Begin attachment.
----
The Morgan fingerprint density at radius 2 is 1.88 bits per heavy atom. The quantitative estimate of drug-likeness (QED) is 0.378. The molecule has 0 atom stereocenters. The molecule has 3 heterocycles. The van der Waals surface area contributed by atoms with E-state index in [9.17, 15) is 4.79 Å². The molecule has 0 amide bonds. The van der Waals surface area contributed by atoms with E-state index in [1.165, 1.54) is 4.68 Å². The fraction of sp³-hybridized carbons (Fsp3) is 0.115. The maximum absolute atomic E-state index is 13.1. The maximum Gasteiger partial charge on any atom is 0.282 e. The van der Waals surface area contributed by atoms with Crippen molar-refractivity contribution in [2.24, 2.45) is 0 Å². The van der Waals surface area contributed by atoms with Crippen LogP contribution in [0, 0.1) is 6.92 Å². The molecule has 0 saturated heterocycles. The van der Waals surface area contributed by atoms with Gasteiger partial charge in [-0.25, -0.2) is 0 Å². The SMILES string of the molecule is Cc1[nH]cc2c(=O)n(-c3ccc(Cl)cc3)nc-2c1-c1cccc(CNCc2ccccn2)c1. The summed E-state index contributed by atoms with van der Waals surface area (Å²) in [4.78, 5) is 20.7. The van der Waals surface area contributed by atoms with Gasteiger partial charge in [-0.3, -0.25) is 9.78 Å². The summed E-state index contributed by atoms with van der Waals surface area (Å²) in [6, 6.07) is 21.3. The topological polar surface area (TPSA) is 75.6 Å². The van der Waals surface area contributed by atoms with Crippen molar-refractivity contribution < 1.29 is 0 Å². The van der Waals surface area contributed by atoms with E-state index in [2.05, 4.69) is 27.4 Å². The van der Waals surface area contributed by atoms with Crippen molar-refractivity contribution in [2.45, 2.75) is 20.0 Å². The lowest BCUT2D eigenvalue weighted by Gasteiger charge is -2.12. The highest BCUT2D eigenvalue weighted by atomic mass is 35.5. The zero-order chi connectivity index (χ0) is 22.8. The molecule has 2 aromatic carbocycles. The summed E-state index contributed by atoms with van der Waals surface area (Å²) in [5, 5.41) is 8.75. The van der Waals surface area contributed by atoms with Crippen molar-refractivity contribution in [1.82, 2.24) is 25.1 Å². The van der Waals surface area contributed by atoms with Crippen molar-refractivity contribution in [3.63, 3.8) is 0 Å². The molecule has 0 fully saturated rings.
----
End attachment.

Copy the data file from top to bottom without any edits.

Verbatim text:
The Morgan fingerprint density at radius 2 is 1.88 bits per heavy atom. The quantitative estimate of drug-likeness (QED) is 0.378. The molecule has 0 atom stereocenters. The molecule has 3 heterocycles. The van der Waals surface area contributed by atoms with E-state index in [9.17, 15) is 4.79 Å². The molecule has 0 amide bonds. The van der Waals surface area contributed by atoms with E-state index in [1.165, 1.54) is 4.68 Å². The fraction of sp³-hybridized carbons (Fsp3) is 0.115. The maximum absolute atomic E-state index is 13.1. The maximum Gasteiger partial charge on any atom is 0.282 e. The van der Waals surface area contributed by atoms with Crippen molar-refractivity contribution in [2.24, 2.45) is 0 Å². The van der Waals surface area contributed by atoms with Crippen LogP contribution in [0, 0.1) is 6.92 Å². The molecule has 0 saturated heterocycles. The van der Waals surface area contributed by atoms with Gasteiger partial charge in [-0.25, -0.2) is 0 Å². The SMILES string of the molecule is Cc1[nH]cc2c(=O)n(-c3ccc(Cl)cc3)nc-2c1-c1cccc(CNCc2ccccn2)c1. The summed E-state index contributed by atoms with van der Waals surface area (Å²) in [4.78, 5) is 20.7. The van der Waals surface area contributed by atoms with Gasteiger partial charge in [-0.3, -0.25) is 9.78 Å². The summed E-state index contributed by atoms with van der Waals surface area (Å²) in [6, 6.07) is 21.3. The topological polar surface area (TPSA) is 75.6 Å². The van der Waals surface area contributed by atoms with Crippen molar-refractivity contribution < 1.29 is 0 Å². The van der Waals surface area contributed by atoms with E-state index in [2.05, 4.69) is 27.4 Å². The van der Waals surface area contributed by atoms with Crippen molar-refractivity contribution in [2.45, 2.75) is 20.0 Å². The lowest BCUT2D eigenvalue weighted by Gasteiger charge is -2.12. The highest BCUT2D eigenvalue weighted by atomic mass is 35.5. The zero-order chi connectivity index (χ0) is 22.8. The molecule has 2 aromatic carbocycles. The summed E-state index contributed by atoms with van der Waals surface area (Å²) in [5, 5.41) is 8.75. The van der Waals surface area contributed by atoms with Crippen molar-refractivity contribution in [1.82, 2.24) is 25.1 Å². The van der Waals surface area contributed by atoms with Crippen molar-refractivity contribution in [3.63, 3.8) is 0 Å². The molecule has 0 fully saturated rings.